Poster Title: Feeding Behavior of Hatchery-raised and Wild Centropomus undecimalis (common snook)
Summary: The project analyzed video of wild caught and hatchery raised snook to see if feeding behaviors were different.
Student and Mentor: Kate Kaiser, College of St. Benedict; Dr. Kellie Dixon
Poster Title: The Determination of the Capabilities of the C6 Multi-Sensor Platform and Cyclops-7® Sensors
Summary: This project measured the performance of multiple sensors for oil detection.
Student and Mentor: Shan Kasal, Rollins College; Dr. Cathy Walsh
Poster Title: Inflammatory Cytokine Response of PBMCs exposed to PbTx-2 and PbTx-3
Summary: This project examined the cellular response to brevetoxin, the Florida red tide toxin.
Student and Mentor: Jake Schoville, University of Wisconsin-Platteville; Dr. Vince Lovko
Poster Title: Potential biocontrol of Karenia brevis blooms via the parasitoid Amoebophrya sp.
Summary: This project investigated the presence of a parasite that may be a natural predator for Karenia brevis, the Florida red tide organism.
Student and Mentor: Jenny Servis, Kalamazoo College; Gretchen Lovewell, MS
Poster Title: Kemp’s Ridley Sea Turtle (Lepidochelys kempii) Diet Analysis in Florida’s Sarasota Gulf Coast Region
Summary: This project examined the food that Kemp’s ridley sea turtles eat to better understand their food source and habitat needs.
Student and Mentor: Jenny Shoots, Kenyon College; Dr. Kim Ritchie
Poster Title: Bacterial shifts during spawning of the Caribbean coral, Porites astreoides
Summary: This study investigated whether a Caribbean coral undergoes changes to its bacterial community during spawning.
Student and Mentor: Mallory Steenstrup, Warren Wilson College; Dr. Emily Hall
Poster Title: Ocean Acidification Effects on Coral Mucus Bacterial Composition and Properties
Summary: Antibacterial properties of coral may play a vital role in their growth and survival and it would be beneficial to determine if more acidic conditions and rising temperatures will inhibit these properties.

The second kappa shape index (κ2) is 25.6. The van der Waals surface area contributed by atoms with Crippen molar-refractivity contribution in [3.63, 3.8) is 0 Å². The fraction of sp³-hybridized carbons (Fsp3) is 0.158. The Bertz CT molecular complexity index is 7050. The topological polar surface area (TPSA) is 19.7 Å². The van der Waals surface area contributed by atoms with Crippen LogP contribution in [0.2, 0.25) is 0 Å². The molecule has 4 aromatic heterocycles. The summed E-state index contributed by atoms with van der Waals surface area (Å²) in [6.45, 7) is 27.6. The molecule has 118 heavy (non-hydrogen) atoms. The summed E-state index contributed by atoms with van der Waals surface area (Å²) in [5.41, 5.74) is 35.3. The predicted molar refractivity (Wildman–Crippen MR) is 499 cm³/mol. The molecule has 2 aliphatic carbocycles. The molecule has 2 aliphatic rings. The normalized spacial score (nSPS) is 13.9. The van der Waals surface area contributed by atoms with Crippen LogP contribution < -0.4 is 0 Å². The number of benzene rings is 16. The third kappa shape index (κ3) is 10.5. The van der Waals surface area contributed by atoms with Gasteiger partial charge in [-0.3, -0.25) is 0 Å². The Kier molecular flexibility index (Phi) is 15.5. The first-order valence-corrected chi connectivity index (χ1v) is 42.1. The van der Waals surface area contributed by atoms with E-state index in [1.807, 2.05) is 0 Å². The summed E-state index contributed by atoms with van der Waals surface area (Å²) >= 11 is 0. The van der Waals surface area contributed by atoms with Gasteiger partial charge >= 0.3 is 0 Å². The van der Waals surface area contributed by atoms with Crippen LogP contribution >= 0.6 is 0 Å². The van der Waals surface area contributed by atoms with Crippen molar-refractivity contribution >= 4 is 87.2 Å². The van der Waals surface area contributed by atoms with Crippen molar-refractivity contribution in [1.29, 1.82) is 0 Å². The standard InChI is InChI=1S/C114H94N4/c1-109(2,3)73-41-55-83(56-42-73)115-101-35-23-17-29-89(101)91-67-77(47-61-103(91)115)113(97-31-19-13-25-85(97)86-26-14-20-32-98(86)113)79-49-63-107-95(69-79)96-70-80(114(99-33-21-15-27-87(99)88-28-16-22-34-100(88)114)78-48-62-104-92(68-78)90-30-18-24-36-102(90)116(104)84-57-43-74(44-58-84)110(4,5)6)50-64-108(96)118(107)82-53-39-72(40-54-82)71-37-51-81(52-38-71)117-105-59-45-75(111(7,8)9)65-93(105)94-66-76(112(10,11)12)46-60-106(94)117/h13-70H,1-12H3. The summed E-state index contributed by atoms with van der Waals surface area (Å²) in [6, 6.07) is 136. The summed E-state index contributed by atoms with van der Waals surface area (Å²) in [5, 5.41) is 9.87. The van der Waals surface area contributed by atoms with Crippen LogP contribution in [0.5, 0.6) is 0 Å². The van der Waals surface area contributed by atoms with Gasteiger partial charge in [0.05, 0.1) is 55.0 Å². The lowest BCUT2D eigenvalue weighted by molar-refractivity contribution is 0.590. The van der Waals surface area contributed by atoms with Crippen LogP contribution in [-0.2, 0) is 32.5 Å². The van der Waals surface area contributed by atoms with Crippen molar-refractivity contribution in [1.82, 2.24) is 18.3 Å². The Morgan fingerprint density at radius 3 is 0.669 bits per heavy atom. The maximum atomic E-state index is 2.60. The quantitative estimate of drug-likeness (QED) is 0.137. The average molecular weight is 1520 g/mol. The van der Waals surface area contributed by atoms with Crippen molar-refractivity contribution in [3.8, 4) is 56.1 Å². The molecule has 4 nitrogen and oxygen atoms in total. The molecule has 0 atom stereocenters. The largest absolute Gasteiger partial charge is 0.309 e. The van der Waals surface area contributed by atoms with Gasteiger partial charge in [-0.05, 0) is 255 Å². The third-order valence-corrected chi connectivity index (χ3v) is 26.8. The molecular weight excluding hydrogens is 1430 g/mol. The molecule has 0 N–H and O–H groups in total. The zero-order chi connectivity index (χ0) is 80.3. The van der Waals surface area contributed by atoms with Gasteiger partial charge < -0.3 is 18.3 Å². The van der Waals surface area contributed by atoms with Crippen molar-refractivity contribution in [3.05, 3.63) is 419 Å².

Student and Mentor: Tauras Vilgalys, Loyola Marymount University; Dr. Nick Whitney
Poster Title: Quantifying Dive Behavior in Blacktip Sharks (Carcharhinus limbatus)
Summary: Using accelerometer technology allows for the differentiation of dive types and behaviors, the first step toward a more comprehensive understanding of shark behavior, metabolic expenditure and ecological role.
Student and Mentor: Sara Williams, College of William and Mary; Dr. Erinn Muller
Poster Title: How does the spatial distribution of M. annularis and M. faveolata impact Caribbean yellow band disease dynamics?
Summary: It is important to understand the spatial patterns of the susceptible corals in order to better understand potential pathogen sources and other potential factors that can impact the spread of the disease.
Student and Mentor: Joelle Zambrano, High Point University; Dr. Jen Yordy
Poster Title: Isolation of the bioactive molecules from the shark epigonal conditioned media (ECM) exhibiting growth inhibitory activity against mammalian tumor cell lines.
Summary: If the specific molecules responsible for the bioactivity of ECM can be isolated and identified, they could potentially lead to the development of new cancer treatments.